Caster Semenya in a new role – as “glamour girl”?
This week (in September 2009) the South African glossy gossip mag You has a cover showing Caster Semenya posing in a little black number with bling dripping, ever-so like a starlet pitching for a soapy role. The tagline on the cover reads “We turn SA's power girl into a glamour girl – and she loves it!” And then in large, bold type: “Wow, look at Caster now!”
Is this really the way women want to be? And are “power” and “glamour” the values young women in a country with problems of poverty and the unfair distribution of resource should be encouraged to espouse? Is “glamour” better than “power?” Is this really an appropriate response to the still raging controversy over those gender tests and the political posturings of sports officials both here and in Europe?
These were some of the questions that came to me on seeing this week's edition of You with its, to me, exploitative cover images and the four page spread inside which did nothing to allay my suspicions and doubts.
Here is a young woman from a poverty-riddled rural area with hopelessly inadequate resources who has, controversially, been thrust into the international spotlight for two reasons – firstly for setting a blistering world record in the 800 metres at the Berlin IAAF World Championships, and secondly, for having her sex challenged, or at least doubted, in a most humiliating and, I think, avoidable way.
Then on her return to South Africa, as the latest of our “golden girls”, she is turned into a political football kicked around by all the power-grabbing politicians, professional and amateur, who shamelessly use Ms Semenya to push their own agendas.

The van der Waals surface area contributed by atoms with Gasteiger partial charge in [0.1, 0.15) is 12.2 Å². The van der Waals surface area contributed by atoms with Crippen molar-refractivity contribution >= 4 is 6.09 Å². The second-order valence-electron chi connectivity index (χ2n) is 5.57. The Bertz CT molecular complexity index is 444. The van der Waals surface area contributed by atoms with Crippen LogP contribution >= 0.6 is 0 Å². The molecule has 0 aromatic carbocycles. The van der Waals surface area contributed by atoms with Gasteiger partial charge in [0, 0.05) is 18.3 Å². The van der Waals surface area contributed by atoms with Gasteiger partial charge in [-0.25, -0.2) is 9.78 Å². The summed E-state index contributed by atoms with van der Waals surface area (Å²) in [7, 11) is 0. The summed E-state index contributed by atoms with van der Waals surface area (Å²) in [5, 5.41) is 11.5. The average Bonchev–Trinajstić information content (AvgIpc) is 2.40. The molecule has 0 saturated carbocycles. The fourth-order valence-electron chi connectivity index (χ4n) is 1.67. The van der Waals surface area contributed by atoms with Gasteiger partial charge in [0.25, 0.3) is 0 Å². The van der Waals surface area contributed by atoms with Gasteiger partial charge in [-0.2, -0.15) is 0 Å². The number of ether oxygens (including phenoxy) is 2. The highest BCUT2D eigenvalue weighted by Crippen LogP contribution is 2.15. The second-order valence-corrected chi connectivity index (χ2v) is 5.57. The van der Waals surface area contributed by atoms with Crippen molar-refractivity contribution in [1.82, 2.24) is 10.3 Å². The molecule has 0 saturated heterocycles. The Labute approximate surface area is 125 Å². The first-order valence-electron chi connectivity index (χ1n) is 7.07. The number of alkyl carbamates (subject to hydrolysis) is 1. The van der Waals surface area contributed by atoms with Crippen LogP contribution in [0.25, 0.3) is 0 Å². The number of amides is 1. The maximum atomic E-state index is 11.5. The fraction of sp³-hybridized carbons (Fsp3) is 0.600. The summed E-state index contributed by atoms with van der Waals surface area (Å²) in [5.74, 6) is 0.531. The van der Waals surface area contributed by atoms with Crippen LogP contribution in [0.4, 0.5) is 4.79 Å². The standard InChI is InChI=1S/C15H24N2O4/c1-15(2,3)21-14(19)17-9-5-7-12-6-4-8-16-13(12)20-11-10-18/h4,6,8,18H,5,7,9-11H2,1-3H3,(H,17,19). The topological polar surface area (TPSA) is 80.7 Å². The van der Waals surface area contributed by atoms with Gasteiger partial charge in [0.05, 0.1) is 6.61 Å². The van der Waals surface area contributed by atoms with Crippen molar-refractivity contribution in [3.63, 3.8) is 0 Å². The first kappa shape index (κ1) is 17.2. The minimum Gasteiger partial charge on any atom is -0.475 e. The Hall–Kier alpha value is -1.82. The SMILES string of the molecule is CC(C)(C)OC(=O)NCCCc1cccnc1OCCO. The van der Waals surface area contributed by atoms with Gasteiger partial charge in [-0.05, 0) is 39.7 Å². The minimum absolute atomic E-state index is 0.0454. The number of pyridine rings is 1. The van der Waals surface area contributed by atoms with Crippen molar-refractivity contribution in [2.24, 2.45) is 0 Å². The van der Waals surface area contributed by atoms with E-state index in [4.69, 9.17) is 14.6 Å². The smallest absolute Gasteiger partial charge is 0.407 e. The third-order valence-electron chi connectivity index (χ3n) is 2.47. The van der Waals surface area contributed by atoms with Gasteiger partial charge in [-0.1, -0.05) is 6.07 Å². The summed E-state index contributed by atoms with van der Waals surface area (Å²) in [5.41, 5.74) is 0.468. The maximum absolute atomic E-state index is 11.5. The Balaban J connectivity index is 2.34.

So what is the purpose of trying to turn Ms Semenya into a “glamour girl?” Is it to preempt the results, which are still awaited, of the gender testing that has been done by the IAAF?
Of course, Ms Semenya loved the opportunity to be pampered and dressed up like a doll. Who wouldn't? And I hope that You paid her well for her time. But it leaves me feeling distinctly uncomfortable – a young woman with a great talent, a world-record breaking talent, being turned into something else – for what?
Does the answer lie in the demographics of the mag, which is aimed largely at middle-class white women? Is this some attempt to make Ms Semenya acceptable to these people? As though middle-class white women are not able to appreciate talent wherever it is found?
Ms Semenya runs fast – very fast. She also has features and a build that have cast doubt in some people's minds about the levels of testosterone in her blood. This is a sensitive, and potentially, at least, humiliating issue for the young woman.
To exploit this, as You magazine has done, is not acceptable. Especially when they use the word “girl” several times. Now for any South African with any sensitivity to our past and the racial issues that still bedevil us, they should know that the word “girl” applied to any young woman, but more especially to a young black woman, has a heavy load of paternalism attached.
The word “girl” was commonly used by whites in South Africa for black women of any age. It was the term usually used for a woman working as a domestic worker in a white household: whites would refer to their domestic worker, of whatever age, as “our girl.” Even young children, young enough to be the woman's grandchildren,would refer to her as a “girl.”
Apparently I am not the only one who has found this issue of You distasteful in the extreme. The chief sports reporter of the Times, Owen Slot, in his on-line column “World in Motion” (http://www.timesonline.co.uk/tol/sport/columnists/owen_slot/article6825732.ece), wrote this week: “On the subject of posing for “YOU”, why do it now? Why such a public statement about her femininity now when a team of scientists are simultaneously drawing conclusions that may not agree with it. It is indecently hasty when she could easily have waited until the science had been completed.”
And I suppose that all this writing about the issue of You will only add to its circulation figures. And that's sad, because it deserves to tank for its tastelessness and insensitivity.
The text and all images on this page, unless otherwise indicated, are by Tony McGregor who hereby asserts his copyright on the material. Should you wish to use any of the text or images feel free to do so with proper attribution and, if possible, a link back to this page. Thank you.
© Tony McGregor 2009